Except for, you know… the sky. Or blue oceans (looks very blue because of the angles and refract­ing light), or blue jays, or mag­pies…

    This idea holds no “water” (see what I did there?); blue is EVERYWHERE in nature.

    The idea that no lan­guages incor­po­rat­ed “blue” is also patent­ly false. Japan­ese has “ao” which has meant blue (and green) for ages. The word “aozo­ra” (blue sky) is a very poet­ic and mean­ing­ful word in Japan­ese poet­ry and art. In fact, Japan­ese nev­er had a sep­a­rate “green” col­or until the Heian Peri­od (9th cen­tu­ry CE), but they always had blue:


    Since Japan­ese writ­ten lan­guage was import­ed from Chi­na, it stands to rea­son that the kan­ji for blue: 青 also exist­ed in Chi­na for ages.

  • Jane M. Teague-Urbach says:

    This has got to be the most non­sen­si­cal arti­cle I’ve ever read in Open Cul­ture. First, Anthro­pol­o­gists have dis­cussed the cul­tur­al con­texts of col­or for years..in fact, it was a dri­ving pas­sion of one of the first Amer­i­can Anthro­pol­o­gists, Franz Boaz. That con­cept is not the prob­lem in this arti­cle. That the author express­es it as a new con­cept is prob­lem­at­i­cal. But the lack of fac­tu­al evi­dence for “miss­ing words” in many lan­guages is pure lazi­ness. The col­ors may exist in phys­i­cal light waves, etc, but cul­ture changes the descrip­tion and per­haps the way the col­or is per­ceived, described and affects emo­tions and thoughts.
    How­ev­er, the state­ment “If you think about it,” writes Busi­ness Insider’s Kevin Loria, “blue doesn’t appear much in nature — there aren’t blue ani­mals, blue eyes are rare, and blue flow­ers are most­ly human cre­ations.” As oth­er com­menters have point­ed out.…Blue is the col­or of the sky, some kinds of water at cer­tain times of day, feath­ers on birds..the list goes on and on. It’s sim­ply a ludi­crous state­ment.
    It’s a ludi­crous arti­cle. If you want to keep me as a sub­scriber, you will need to “vet” your arti­cles a bit bet­ter.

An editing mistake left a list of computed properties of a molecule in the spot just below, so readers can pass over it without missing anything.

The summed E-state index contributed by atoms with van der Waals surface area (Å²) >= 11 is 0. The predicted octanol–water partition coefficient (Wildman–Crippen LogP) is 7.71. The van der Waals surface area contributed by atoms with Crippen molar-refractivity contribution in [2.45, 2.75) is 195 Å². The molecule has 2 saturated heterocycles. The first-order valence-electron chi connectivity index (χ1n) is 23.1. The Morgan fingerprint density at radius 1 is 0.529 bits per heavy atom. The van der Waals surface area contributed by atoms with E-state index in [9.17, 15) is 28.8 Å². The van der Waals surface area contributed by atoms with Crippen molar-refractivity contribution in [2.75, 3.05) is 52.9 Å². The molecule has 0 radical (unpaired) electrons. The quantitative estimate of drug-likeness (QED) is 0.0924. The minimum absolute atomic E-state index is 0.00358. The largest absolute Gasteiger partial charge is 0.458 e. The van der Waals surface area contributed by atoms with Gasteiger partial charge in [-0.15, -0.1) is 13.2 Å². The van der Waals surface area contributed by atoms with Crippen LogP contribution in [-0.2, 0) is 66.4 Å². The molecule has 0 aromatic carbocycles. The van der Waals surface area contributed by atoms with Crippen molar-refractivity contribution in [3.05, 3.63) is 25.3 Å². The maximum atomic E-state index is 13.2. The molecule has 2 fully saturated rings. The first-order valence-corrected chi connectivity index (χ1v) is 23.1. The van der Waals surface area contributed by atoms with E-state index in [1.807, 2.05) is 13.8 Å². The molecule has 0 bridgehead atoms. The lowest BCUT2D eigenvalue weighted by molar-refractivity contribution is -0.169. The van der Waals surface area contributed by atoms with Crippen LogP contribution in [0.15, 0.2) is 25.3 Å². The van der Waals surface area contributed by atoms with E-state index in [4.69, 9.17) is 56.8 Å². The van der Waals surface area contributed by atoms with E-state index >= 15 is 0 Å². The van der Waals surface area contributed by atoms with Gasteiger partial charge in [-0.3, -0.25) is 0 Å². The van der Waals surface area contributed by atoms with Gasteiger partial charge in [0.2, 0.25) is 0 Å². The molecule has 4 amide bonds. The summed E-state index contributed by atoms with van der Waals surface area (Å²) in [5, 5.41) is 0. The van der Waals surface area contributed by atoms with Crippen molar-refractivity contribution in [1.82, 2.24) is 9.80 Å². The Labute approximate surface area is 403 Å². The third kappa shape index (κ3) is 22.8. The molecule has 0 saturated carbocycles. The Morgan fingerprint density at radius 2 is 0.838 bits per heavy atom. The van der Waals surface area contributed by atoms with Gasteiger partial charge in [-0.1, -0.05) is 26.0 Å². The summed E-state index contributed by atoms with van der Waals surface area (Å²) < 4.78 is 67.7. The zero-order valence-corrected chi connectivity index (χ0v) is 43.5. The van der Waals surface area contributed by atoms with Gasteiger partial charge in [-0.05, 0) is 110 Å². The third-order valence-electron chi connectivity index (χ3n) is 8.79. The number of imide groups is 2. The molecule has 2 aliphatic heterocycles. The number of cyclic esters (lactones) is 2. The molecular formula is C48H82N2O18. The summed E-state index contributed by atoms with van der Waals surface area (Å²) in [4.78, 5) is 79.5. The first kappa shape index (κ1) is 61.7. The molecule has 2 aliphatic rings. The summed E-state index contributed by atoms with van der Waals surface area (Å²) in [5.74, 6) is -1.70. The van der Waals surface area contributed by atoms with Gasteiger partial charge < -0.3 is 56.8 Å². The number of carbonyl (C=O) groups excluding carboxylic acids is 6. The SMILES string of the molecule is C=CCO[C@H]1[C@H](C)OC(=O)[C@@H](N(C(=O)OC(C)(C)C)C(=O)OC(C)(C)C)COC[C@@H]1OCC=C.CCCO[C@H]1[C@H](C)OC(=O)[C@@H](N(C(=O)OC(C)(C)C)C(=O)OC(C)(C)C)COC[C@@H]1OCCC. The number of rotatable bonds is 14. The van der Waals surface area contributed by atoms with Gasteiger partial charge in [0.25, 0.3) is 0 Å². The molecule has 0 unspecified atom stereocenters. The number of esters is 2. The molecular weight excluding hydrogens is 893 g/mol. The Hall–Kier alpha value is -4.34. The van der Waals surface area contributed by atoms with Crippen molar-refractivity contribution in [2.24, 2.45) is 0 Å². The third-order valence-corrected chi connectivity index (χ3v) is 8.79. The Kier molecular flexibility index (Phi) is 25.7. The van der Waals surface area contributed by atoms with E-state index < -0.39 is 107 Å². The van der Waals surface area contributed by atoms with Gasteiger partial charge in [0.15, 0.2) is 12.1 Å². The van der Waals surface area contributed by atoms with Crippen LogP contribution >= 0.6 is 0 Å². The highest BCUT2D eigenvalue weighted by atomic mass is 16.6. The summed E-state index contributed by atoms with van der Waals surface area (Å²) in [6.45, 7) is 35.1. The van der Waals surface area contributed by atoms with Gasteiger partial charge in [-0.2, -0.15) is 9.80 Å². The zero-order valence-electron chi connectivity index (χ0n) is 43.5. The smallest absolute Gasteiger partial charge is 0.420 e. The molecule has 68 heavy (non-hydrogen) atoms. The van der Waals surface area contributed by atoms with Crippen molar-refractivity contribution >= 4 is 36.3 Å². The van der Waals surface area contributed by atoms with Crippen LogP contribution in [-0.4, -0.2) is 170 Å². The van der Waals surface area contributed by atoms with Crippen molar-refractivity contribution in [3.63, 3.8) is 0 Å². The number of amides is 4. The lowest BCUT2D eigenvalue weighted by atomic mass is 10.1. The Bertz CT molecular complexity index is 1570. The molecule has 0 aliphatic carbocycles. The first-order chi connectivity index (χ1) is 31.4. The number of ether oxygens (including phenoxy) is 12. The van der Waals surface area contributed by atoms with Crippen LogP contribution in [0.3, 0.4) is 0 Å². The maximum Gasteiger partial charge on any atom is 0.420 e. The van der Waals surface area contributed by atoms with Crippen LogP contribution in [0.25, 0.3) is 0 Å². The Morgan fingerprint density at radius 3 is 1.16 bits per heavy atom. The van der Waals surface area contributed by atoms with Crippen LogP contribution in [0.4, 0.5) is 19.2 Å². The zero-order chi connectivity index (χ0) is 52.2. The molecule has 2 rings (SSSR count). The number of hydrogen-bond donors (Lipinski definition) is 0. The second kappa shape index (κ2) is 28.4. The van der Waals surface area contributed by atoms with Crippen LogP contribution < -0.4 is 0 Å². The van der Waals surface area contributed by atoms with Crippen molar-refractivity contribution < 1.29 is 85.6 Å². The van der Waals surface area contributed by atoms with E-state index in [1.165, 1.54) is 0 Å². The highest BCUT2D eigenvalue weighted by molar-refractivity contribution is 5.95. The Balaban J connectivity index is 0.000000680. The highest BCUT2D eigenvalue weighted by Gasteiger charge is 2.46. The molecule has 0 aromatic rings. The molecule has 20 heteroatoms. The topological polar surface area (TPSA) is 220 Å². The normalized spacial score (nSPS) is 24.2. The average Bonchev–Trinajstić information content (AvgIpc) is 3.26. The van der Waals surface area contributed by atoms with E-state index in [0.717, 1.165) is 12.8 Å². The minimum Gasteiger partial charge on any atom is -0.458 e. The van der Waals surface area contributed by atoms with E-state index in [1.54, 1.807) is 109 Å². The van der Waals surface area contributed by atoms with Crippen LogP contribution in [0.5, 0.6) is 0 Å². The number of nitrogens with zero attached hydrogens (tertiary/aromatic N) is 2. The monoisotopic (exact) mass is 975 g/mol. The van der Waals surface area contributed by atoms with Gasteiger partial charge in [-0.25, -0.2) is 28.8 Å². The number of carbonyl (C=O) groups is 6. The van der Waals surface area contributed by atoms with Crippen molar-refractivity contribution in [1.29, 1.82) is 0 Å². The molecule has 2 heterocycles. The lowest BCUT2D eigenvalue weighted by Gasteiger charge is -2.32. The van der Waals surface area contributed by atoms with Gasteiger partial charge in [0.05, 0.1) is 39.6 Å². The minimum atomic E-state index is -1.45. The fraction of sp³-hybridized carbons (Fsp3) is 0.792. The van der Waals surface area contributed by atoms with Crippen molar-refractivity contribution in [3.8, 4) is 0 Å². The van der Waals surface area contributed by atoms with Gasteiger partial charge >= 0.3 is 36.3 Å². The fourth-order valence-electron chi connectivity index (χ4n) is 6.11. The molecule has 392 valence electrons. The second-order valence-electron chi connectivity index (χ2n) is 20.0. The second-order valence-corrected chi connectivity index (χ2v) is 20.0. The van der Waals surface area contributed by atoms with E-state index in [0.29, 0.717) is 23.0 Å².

• George says:

    @Jane M. Teague-Urbach :
    A lot of bull­shit ratio­nal peo­ple can find in your com­ment , based on “tele­phone cha­rade” or “high hier­ar­chy” of “exper­tise” from Kevin Loria !
    For all those open mind­ed read­ers check it out :
    -” Why Is Blue So Rare In Nature?” (It’s Okay To Be Smart) ;
    -“Blue Is Pret­ty Spe­cial: How Nature Gets the Blues” (SciShow);
    -“Test­ing The First Blue Pig­ment In Over 200 years…”

  • Julie Pongrac says:

    The Japan­ese have Indi­go that is a blue that is revered. The French also have noble blue which is derived from the indi­go pig­ment from woad. An art his­to­ry les­son is in order here.

  • Mike says:

    Wait, why was my com­ment removed due to mod­er­a­tion???? What a crock! It was­n’t rude or any­thing!

    All I said was that Japan­ese have had “ao” for a long time, and that although they did­n’t have a sep­a­rate green (“midori”) until Heian (9th cen­tu­ry), they’ve always had blue.

    Why did this not pass mod­er­a­tion? Try­ing to sup­press crit­i­cism and com­men­tary?

  • Mike says:

    I had also men­tioned that, of course, water is blue, the sky is blue, but I also men­tioned blue jays and mag­pies, both of which have blue feath­ers (and are not recent muta­tions based on human exper­i­ments, at least AFAIK) :)

    I also men­tioned that the kan­ji for ao: 青 came orig­i­nal­ly from Chi­na, so Chi­nese must have also had blue for a real­ly long time.

  • Andrew says:

    Some Aus­tralian Abo­rig­i­nal lan­guages do not dif­fer­en­ti­ate between green and blue. This is par­tic­u­lar­ly true of the sea which changes colour through­out the year.

  • Pat says:

    The arti­cle’s pur­pose may have been to gen­er­ate a dis­cus­sion on the word Blue. It seems to have worked if that is the case. I learned a great deal from these respons­es.

  • Pavel Green says:

    Don’t for­get Maya blue.

  • Alex says:

    Homer, was most like­ly blind

  • Bela says:

    Right? Oh and the blue bird.

  • Kasia says:

    I can’t fath­om these peo­ple say­ing blue does­n’t appear in nature. What about all the blue flow­ers and birds?